In Credit Alliance Corporation v. B & P Excavating, Inc., 80 Civ. 2649-CSH (S.D. N.Y. March 2, 1981) (slip op. available on Lexis, Genfed Courts file), the forum selection clause contained language identical to the wording of the clause in the instant case. The parties to the contract were assumed to understand the consequences of their acts; furthermore, parties in a commercial context should have been able to read and understand the simple contract. Id. at 3.

This is not to say, of course, that inconvenience can never rise to a level sufficient to render the forum selection clause "unjust" and unenforceable, or that other interests of justice will never require transfer in the face of a contrary selection clause. For example, in Savin v. CSX Corp., 657 F. Supp. 1210, 1213 (S.D.N.Y. 1987), a complex securities class action, the suit was transferred despite the applicable provisions of a forum selection clause. In that case, unlike the present, multiple related litigations had been proceeding for nearly a decade in the district to which the movant was attempting to transfer the case. The contemplated cross-claim against a third party in this case does not create an issue of justice sufficient to invalidate the contract clause. Defendant here has not met its "burden ... to establish that there should be a change of forum." Factors Etc., Inc. v. Pro Arts, Inc. 579 F.2d 215, 218 (2d Cir.1978), cert. denied, 440 U.S. 908, 99 S. Ct. 1215, 59 L. Ed. 2d 455 (1979).

In light of the authorities discussed above, it is apparent that the motion to transfer venue must be denied. Defendant's claims of inconvenience and financial hardship do not rise to a level of serious inconvenience that would require transfer. The clause and its consequent inconveniences were known by the parties and freely contracted for. As in Bense, this contract is only two pages long and is very *748 legible. The clause is not hidden, but is in fact highlighted in bold type.

Travel and its accompanying inconvenience and expense, while undoubtedly legitimate hardships, are not adequate reasons to transfer venue to California in contravention of the agreed-upon contract clause. Defendant was acting in a business capacity when she made the contract; it must be assumed that she was sufficiently sophisticated to understand a simple lease agreement and to forsee its consequences. She entered into the agreement voluntarily, and the forum selection clause was a part of that bargain.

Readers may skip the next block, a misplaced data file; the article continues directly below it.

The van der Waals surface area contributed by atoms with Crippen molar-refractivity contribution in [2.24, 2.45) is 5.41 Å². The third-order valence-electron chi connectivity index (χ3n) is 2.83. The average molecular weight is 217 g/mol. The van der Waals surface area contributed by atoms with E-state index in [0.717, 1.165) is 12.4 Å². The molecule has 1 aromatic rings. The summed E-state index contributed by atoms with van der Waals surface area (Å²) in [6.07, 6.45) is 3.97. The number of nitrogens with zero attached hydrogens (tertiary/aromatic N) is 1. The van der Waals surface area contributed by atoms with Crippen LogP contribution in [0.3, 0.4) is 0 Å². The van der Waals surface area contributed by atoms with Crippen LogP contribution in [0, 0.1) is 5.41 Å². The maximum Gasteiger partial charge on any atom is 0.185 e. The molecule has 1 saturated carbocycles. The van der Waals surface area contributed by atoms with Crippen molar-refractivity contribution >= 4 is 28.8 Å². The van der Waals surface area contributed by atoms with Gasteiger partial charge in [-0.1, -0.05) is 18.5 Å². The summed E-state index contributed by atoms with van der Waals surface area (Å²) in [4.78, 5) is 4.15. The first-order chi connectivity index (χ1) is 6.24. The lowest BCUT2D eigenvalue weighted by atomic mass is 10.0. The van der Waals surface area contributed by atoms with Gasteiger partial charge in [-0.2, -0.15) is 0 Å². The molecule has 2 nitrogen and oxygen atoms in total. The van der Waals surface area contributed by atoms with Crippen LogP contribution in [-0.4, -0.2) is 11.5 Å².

The forum selection clause is fully enforceable. There is no occasion to further address defendant's allegations of hardship. See Credit Alliance Corp. v. B & P Excavating, slip op. at 4. Although defendant's difficulties are apparent, they do not create "interests of justice" sufficient to transfer the case in contravention of the forum selection clause. Defendant's motion to transfer venue is denied. Counsel for the parties are ordered to appear in Courtroom 36 for a pre-trial conference on December 16, 1988 at 3:00 p.m.



[1] Defendant fails to allege that the clause is invalid and there is no independent evidence of invalidity. The second prong of the Bremen test is not in issue here.

[2] Defendant does not directly address the forum selection clause in her moving papers; she merely asserts the difficulties mentioned above in support of the motion to transfer.

[3] Although many forum-selection cases, such as Bremen and AVC Nederland, occur in international situations, their reasoning is equally applicable to domestic cases. Even though a case may arise "`in an international context, we see no reason why this should preclude the application of the The Bremen Court's reasoning to domestic suits.'" Luce v. Edelstein, 802 F.2d at 57 n. 6 (quoting Bense v. Interstate Battery System of America, Inc., 683 F.2d 718, 721 (2d Cir.1982)).